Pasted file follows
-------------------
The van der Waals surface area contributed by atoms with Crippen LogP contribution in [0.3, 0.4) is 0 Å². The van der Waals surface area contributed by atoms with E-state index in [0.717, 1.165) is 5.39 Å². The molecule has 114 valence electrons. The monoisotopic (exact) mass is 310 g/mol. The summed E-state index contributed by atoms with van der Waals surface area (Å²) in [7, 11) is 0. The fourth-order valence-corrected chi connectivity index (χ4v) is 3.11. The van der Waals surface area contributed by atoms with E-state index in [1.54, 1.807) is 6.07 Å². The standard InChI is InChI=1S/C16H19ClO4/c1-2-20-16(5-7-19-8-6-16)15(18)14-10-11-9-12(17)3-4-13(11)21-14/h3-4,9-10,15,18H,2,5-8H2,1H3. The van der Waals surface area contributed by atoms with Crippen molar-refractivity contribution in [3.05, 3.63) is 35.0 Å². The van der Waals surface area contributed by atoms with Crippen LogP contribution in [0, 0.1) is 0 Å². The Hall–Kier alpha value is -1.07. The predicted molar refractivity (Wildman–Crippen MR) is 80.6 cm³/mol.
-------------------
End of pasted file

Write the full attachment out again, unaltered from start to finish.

The van der Waals surface area contributed by atoms with Crippen LogP contribution in [0.3, 0.4) is 0 Å². The van der Waals surface area contributed by atoms with E-state index in [0.717, 1.165) is 5.39 Å². The molecule has 114 valence electrons. The monoisotopic (exact) mass is 310 g/mol. The summed E-state index contributed by atoms with van der Waals surface area (Å²) in [7, 11) is 0. The fourth-order valence-corrected chi connectivity index (χ4v) is 3.11. The van der Waals surface area contributed by atoms with E-state index in [1.54, 1.807) is 6.07 Å². The standard InChI is InChI=1S/C16H19ClO4/c1-2-20-16(5-7-19-8-6-16)15(18)14-10-11-9-12(17)3-4-13(11)21-14/h3-4,9-10,15,18H,2,5-8H2,1H3. The van der Waals surface area contributed by atoms with Crippen molar-refractivity contribution in [3.05, 3.63) is 35.0 Å². The van der Waals surface area contributed by atoms with Crippen LogP contribution in [0, 0.1) is 0 Å². The Hall–Kier alpha value is -1.07. The predicted molar refractivity (Wildman–Crippen MR) is 80.6 cm³/mol.